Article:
Prins divulges how, through the Cold War and Vietnam era, presidents and bankers pushed America’s superpower status and expansion abroad, while promoting broadly democratic values and social welfare at home. But from the 1970s, Wall Street’s rush to secure Middle East oil profits altered the nature of political-financial alliances. Bankers’ profit motive trumped heritage and allegiance to public service, while presidents lost control over the economy—as was dramatically evident in the financial crisis of 2008. 

This unprecedented history of American power illuminates how the same financiers retained their authoritative position through history, swaying presidents regardless of party affiliation. All the Presidents’ Bankers explores the alarming global repercussions of a system lacking barriers between public office and private power. Prins leaves us with an ominous choice: either we break the alliances of the power elite, or they will break us.


·         Nomi Prins is a journalist, speaker, respected TV and radio commentator, and former Wall Street executive. Author of five other books, including Other People’s Money and It Takes a Pillage, her writing has been featured in the New York Times,Fortune, Mother Jones, the Guardian, the Nation, and other publications. She is a senior fellow at Demos. Follow her on Twitter @NomiPrins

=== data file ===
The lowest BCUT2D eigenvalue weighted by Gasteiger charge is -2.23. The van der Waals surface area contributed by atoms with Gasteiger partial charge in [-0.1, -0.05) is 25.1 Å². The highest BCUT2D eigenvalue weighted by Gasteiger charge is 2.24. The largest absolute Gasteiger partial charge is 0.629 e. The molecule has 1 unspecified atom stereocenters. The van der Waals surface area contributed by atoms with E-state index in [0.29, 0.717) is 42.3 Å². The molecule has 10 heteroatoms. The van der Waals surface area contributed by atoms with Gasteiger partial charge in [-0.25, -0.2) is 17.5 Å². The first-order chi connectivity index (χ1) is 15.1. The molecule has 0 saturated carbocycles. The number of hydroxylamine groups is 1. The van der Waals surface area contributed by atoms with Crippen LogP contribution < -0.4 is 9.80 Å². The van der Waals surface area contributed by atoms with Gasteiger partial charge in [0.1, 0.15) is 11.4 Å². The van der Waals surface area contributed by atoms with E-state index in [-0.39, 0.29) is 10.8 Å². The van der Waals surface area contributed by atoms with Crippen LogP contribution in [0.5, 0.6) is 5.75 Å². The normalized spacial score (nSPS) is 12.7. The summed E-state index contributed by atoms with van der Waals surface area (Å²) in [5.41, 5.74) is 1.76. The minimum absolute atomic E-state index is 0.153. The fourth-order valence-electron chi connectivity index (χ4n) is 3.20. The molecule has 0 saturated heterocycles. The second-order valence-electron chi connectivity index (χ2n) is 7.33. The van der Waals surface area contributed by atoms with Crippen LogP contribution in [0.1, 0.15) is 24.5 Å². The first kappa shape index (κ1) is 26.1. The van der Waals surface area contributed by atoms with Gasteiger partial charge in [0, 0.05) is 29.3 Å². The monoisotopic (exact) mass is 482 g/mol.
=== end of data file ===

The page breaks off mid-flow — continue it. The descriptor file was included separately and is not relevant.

ALL THE PRESIDENTS' BANKERS spins an enormous amount of research into a coherent, readable narrative. Even her frequent kvetches about the lifestyles of rich and famous bankers are entertaining….There is always room for criticism, and Ms. Prins does it rather well. Banking was her first career before taking up journalism. She can talk the talk and is knowledgeable about the many points where banking and public policy intersect...Give her credit… for seeing through the façade of Dodd-Frank into the danger of another meltdown that lurks in our day of quasi-nationalized banking.”—George Melloan, WALL STREET JOURNAL 

“A calm, authoritative elucidation of verifiable history”—FINANCIAL TIMES

“Even those who have read Secrets of the Temple, William Greider’s massive and brilliant 1987 exposé of the Federal Reserve, will find Prins’s book worth their time. She presents a new narrative, one that shows how the changing cast of six has shaped America’s fortunes under presidents in both parties.”—AMERICAN PROSPECT

"Prins divides her justifiably long text into digestible one- to three-page segments and seamlessly incorporates dozens of prominent banker profiles. Her work is highly recommended both to general readers and to students of financial history."—LIBRARY JOURNAL



The Bankers' New Clothes:
What's Wrong with Banking and What to Do about It